When he’s not working on late-night misadventures with ex-Arab Strap frontman Aidan Moffat, prolific pianist, bassist and arranger Bill Wells is knee deep in fascinating projects like this one.
It’s a simple idea – get a roomful of avant-garde artists to lay down an LP of nursery rhymes in New York. Enter stage left Yo La Tengo, Isobel Campbell, Norman Blake and a host of other vocalists and instrumentalists who were in the locality.
What could’ve resulted in a creative mess is shaped into a coherent and inventive whole by Wells whose piano provides the record’s jazzy spine aided by Blake’s spacious production.
Yo La Tengo operate as the house band with Wells on most tracks and, after the relative safety of their recent Stuff Like That There collection, are back in scrawl mode on the outro to opener ‘Three Blind Mice’, frantic guitar mirroring the tail-less protagonists’ panic. ‘Humpty Dumpty’ is also given a sinister twist thanks to Well’s staccato piano, scraped strings and Amber Papini’s clipped vocals.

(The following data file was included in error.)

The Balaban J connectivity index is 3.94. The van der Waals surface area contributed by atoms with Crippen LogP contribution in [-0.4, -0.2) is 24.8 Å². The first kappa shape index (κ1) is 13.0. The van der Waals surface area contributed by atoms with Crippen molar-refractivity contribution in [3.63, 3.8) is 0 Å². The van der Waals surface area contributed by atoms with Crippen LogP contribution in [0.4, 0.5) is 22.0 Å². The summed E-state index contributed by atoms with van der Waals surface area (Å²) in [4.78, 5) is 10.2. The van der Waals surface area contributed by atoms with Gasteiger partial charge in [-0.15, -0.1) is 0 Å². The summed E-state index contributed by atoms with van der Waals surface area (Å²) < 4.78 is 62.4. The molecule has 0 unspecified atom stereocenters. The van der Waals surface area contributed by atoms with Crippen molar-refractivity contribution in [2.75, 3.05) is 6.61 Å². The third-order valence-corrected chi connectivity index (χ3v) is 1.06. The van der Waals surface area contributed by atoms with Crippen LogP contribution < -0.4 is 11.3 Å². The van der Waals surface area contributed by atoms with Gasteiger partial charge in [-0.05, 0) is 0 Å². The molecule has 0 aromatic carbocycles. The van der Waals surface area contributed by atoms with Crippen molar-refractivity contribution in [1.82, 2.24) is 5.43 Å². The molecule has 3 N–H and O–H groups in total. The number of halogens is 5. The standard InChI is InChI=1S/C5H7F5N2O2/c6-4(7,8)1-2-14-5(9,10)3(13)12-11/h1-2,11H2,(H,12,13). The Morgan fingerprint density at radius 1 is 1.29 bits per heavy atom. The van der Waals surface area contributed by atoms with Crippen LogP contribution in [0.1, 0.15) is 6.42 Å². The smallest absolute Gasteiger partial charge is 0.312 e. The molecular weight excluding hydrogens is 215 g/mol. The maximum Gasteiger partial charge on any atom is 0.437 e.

But then there’s the lilting warmth of ‘Oranges And Lemons’, sung by Syd Straw, and ‘Rock A Bye Baby’ whose “cradle will fall” imagery is belied by Isobel Campbell’s angelic tones and glittering xylophone.
Two of the strongest turns are an emotional, sparse rendition of ‘Ding Dong Bell’ by 70s English songwriter Bridget St John, now based in New York, and a sparkly Japanese take on ‘Twinkle Twinkle Little Star’ from Deerhoof’s Satomi Matsuzaki.
Saving the best for last is ‘Ride A Cock Horse’ where a trembling-voiced Blake leads Wells and Yo La Tengo in slow procession with the Teenage Fanclub frontman mouthing “she shall have music…” to fade. In an album full of famous words, one suffices here – beautiful.